The rhetoric that the data centre industry is dying is one of the biggest misconception within the IT industry, according to Greg McCulloch, CEO of Aegis Data. In fact, he states the opposite saying the colocation space is increasingly at the forefront when it comes to supporting new and innovative technology trends including cloud services and growing data volumes, across a host of dynamic and progressive markets.
Speaking on a panel discussion at IP EXPO Europe in London, discussing the future of colocation, McCulloch suggests a lot of confusion exists in the IT industry. Examples of this can be seen in the proliferation of cloud services, plus the emergence of growing data volumes and how these are stimulating new fields in IT at the expense of colocation facilities. Not only does McCulloch strongly disagree with this sentiment, but suggests that the industry’s move away from traditional IT infrastructure to a hosted one can only be achieved with the support of the data centre:
“The emergence of cloud computing has been a game changer for the way organisations, regardless of size and industry manage their IT capabilities. But in amongst this, who is supporting the cloud providers? This is why there are still so many opportunities for colocation providers.
“Increasingly, more and more cloud providers are seeking stable, best-of-breed colocation providers to partner with, in order to host growing requirements for managed cloud services. This need is being driven by a combination of growing data volumes coupled with greater demand for more flexible, bespoke IT capabilities – evidence of this can be seen from IT consultancy, the BroadGroup, which has estimated that the value of the data-service sector in western Europe alone will rise from €4.5bn in 2014 to more than €8bn in 2019.
“Accompanying this growth comes from a spate of M&A activity taking place over recent years. One such example was the multi-billion-pound acquisition of TelecityGroup by Equinix. Others include QTS Realty Trust’s purchase of Carpathia Hosting, demonstrating that this is not just consigned to the industry big players.”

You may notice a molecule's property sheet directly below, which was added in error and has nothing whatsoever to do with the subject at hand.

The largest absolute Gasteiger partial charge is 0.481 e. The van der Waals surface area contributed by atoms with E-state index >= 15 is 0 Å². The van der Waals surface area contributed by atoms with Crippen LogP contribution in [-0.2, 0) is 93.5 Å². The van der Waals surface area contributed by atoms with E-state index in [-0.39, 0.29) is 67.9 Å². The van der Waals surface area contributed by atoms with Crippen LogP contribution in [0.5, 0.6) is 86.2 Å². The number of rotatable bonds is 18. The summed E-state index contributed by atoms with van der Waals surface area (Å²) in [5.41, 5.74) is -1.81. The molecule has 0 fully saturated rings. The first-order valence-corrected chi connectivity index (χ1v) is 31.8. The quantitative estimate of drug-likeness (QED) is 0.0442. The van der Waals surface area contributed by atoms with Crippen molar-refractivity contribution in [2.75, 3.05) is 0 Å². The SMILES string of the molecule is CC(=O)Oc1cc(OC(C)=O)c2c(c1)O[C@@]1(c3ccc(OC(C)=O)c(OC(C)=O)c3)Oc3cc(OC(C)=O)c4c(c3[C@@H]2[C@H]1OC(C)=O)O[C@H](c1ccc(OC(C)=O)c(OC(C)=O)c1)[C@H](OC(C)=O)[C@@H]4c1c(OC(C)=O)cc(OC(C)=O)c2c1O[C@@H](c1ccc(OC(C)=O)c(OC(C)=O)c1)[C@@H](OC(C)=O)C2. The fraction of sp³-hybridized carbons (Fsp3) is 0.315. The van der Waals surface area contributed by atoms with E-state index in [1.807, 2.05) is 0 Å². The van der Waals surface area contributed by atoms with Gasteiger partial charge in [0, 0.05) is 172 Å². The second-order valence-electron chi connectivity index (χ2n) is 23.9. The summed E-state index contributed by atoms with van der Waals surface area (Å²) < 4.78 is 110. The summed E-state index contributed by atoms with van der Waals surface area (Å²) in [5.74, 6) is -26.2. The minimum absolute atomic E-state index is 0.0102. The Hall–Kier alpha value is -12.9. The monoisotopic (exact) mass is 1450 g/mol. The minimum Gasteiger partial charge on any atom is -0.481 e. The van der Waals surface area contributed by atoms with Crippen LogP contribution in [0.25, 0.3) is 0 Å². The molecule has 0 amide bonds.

McCulloch continued: “While cloud might be seen as the obvious technology stimulating growth and investment in the colocation sector it is far from the only one. Virtual and augmented reality have been hot topics in 2016, buoyed enormously by the successes of games such as Pokémon Go. Data centre providers have the necessary infrastructure, connectivity and storage capacity in place to handle the demands of this new technology and as it continues to reach mainstream audiences demand for it and the data needed to support it will only continue to rise.
“Finally, as data streams created by VR and AR continue to rise, we’ll likely see a greater need to support denser configurations through power and cooling requirements that are able to outstrip the capabilities of traditional mechanical and electrical infrastructures. High Performance Computing (HPC) capabilities, which were traditionally reserved for researchers, engineers and scientists is an example of this and is now finding a new audience amongst the enterprise keen to support growing trends like IoT and VR.
“For the data centre industry the availability of customised server racks made available through initiatives such as the Open Compute Project (OCP) will be integral when it comes to supporting the higher power densities needed in HPC and hyperscale environments. If you consider all of this in context, the only trajectory for the data centre industry is up,” McCulloch concluded.